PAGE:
Over a third of women of reproductive age lived in states supportive of abortion rights in both 2000 and 2011, 40% and 35%, respectively (see chart, page 18).2 However, the proportion of women living in states hostile to abortion rights increased dramatically, from 31% to 55%, while the proportion living in middle-ground states shrank, from 29% to 10%. Altogether, the number of women of reproductive age living in hostile states grew by 15 million over the period, while the number in middle-ground states fell by almost 12 million.

The group of states supportive of abortion rights has been the most consistent of the three clusters, with a core of 15 states that have been part of this group throughout. Nonetheless, this group decreased from 18 to 15 from 2000 to 2011. Arizona moved from supportive to hostile, almost entirely because of the departure of Gov. Janet Napolitano (D), who repeatedly vetoed provisions to limit abortion access, including bills that would have instituted state-directed counseling, mandated a waiting period and made it more difficult for a minor to obtain an abortion. Since her departure in 2009, the state went from having provisions in one restriction category in 2005 to having provisions in five in 2011. The other two states that had previously been supportive of abortion rights—Alaska and Minnesota—have become middle-ground states. Notably, eight of the states that have remained supportive of abortion rights (California, Connecticut, Hawaii, New Jersey, New Mexico, Oregon, Vermont and Washington) have adopted none of the types of abortion restrictions included in this analysis.

The cohort of states hostile to abortion rights doubled over this same decade. Six states (Indiana, Kansas, Louisiana, Missouri, Oklahoma and Utah) tie for the dubious distinction of "winner," each having enacted provisions in seven restriction categories; another six states (Florida, Mississippi, Nebraska, North Dakota, Ohio and South Dakota) follow close behind, with provisions in six restriction categories each. The slide to hostile was especially precipitous in Kansas (again, likely reflecting the departure of Gov. Kathleen Sebelius (D) in 2009 who, like Napolitano, stood as a bulwark against antiabortion gains) and Oklahoma, both of which are now among the states most hostile to abortion rights.

Thirteen of the 26 states hostile to abortion rights have been consistently so over the period. An additional six had moved into this category by 2005 and remained there in 2011. But seven states (Arizona, Idaho, Kansas, Nebraska, North Carolina, Oklahoma and Tennessee) moved into this category just since 2005.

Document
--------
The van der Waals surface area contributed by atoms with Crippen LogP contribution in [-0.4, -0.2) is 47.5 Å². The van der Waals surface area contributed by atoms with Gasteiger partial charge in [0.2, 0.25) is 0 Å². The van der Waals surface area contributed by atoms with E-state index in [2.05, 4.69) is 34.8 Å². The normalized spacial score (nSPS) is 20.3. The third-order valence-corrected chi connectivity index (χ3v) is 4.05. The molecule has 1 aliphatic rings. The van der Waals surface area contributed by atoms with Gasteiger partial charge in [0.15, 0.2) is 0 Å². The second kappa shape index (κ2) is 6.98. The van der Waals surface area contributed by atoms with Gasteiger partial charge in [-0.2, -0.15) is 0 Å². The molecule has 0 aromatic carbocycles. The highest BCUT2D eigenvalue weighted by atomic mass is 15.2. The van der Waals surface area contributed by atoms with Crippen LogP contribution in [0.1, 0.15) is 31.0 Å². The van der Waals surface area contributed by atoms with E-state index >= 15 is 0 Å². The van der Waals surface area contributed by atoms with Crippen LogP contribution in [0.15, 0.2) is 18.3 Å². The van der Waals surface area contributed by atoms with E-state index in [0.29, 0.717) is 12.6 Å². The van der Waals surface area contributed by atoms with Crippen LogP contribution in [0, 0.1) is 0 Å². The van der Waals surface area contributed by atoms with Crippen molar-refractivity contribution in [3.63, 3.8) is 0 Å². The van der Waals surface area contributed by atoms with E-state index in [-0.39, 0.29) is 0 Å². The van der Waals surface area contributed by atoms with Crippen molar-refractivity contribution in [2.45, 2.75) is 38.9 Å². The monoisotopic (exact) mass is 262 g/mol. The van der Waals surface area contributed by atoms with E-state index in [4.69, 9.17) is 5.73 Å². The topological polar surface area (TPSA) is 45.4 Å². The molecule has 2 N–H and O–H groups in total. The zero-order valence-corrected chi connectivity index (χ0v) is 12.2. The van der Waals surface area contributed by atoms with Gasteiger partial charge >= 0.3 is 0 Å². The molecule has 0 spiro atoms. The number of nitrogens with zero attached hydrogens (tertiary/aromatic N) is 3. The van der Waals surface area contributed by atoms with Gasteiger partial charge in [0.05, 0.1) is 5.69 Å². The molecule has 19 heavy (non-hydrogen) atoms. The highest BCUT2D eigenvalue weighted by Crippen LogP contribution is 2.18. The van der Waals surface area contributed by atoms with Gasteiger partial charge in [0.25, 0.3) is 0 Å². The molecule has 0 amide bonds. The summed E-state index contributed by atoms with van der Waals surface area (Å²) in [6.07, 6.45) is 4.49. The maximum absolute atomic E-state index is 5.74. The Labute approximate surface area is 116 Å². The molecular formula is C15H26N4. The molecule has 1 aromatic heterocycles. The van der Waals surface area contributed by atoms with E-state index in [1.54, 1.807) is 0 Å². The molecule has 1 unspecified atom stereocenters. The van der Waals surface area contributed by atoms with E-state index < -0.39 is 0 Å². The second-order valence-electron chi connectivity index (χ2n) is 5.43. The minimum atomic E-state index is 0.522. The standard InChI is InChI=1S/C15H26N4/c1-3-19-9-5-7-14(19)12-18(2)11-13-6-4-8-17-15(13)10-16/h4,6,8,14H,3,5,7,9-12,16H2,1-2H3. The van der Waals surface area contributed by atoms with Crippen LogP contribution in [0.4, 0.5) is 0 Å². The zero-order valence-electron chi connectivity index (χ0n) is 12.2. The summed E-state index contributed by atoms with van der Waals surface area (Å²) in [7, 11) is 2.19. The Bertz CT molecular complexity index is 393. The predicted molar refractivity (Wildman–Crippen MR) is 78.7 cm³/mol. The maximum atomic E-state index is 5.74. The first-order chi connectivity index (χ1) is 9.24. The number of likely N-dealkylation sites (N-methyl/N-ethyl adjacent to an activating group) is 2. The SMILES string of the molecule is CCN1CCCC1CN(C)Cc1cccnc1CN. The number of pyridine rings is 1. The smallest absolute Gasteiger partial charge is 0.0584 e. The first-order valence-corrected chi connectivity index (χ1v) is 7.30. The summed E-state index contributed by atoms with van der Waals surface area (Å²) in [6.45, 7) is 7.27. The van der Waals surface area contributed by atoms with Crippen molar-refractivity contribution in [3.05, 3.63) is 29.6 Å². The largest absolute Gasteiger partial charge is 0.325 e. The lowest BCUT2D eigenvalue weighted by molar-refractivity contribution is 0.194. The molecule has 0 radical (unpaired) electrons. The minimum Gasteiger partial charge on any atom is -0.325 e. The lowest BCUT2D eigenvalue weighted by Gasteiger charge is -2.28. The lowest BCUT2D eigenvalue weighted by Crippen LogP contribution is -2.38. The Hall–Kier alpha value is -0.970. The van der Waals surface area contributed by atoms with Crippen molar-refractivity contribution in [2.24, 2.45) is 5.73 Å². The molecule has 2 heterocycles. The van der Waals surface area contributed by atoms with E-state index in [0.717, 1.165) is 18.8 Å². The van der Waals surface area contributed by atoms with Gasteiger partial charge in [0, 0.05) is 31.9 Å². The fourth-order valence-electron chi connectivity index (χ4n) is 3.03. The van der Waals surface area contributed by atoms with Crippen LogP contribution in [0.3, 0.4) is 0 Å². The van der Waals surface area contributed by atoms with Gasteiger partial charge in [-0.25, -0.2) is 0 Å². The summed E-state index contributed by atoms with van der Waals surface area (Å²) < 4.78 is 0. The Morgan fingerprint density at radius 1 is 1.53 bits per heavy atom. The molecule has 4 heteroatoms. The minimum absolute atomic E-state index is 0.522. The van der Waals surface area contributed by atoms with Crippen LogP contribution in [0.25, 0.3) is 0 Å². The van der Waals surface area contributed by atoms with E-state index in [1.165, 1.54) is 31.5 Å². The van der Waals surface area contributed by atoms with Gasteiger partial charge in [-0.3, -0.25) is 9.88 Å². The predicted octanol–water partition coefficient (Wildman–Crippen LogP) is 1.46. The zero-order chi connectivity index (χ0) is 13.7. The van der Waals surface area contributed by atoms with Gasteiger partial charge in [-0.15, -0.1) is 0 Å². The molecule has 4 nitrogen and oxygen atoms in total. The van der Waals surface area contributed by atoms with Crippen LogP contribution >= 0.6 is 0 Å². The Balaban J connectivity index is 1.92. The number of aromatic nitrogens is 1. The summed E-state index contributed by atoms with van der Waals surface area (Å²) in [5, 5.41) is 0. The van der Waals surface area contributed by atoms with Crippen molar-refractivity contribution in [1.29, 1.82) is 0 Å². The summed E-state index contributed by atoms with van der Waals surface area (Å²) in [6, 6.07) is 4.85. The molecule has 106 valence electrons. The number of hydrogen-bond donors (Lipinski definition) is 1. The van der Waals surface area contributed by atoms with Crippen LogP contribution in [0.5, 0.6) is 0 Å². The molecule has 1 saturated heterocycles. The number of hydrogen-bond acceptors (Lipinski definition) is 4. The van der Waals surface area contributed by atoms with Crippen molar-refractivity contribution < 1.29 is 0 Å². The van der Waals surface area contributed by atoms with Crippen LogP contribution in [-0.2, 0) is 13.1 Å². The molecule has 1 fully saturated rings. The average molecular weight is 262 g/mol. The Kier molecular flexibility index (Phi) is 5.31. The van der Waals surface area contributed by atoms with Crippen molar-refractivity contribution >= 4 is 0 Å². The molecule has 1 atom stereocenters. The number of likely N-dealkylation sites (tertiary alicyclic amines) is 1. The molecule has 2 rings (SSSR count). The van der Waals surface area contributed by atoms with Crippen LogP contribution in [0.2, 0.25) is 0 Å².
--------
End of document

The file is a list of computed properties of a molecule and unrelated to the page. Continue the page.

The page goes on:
As a group, the states hostile to abortion rights were responsible for nearly all of the abortion restrictions enacted in 2011. They include all of the states that in one way or another limited private insurance coverage of abortion, mandated either ultrasound or inaccurate counseling, or restricted the provision of medication abortion. They also include all the states that enacted measures to ban abortion beginning at the "postfertilization age" of 20 weeks. (Medically, the length of a pregnancy is measured in weeks from the estimated first day of the woman's last menstrual period (LMP); accordingly, measures banning abortion at or after 20 weeks "postfertilization" would ban abortion at or after 22 weeks LMP.)

In the group of middle-ground states, the sharp erosion has been particularly striking. In 2000, this was the largest cohort, comprising 19 states. By 2005, it had shrunk to 14 and was down to only nine in 2011. All of the states departing this category moved to the group of states hostile to abortion rights, with about half moving by 2005 and the remaining by 2011.

Implications for Advocates

Looking at state abortion policy going forward, the cluster of middle-ground states seems at once particularly precarious and pivotal. In fact, it was the movement of 12 middle-ground states into to the hostile category that tipped the national balance from 2000 to 2011. Shoring up the states remaining in this group may thus be key to stopping the further erosion of abortion rights.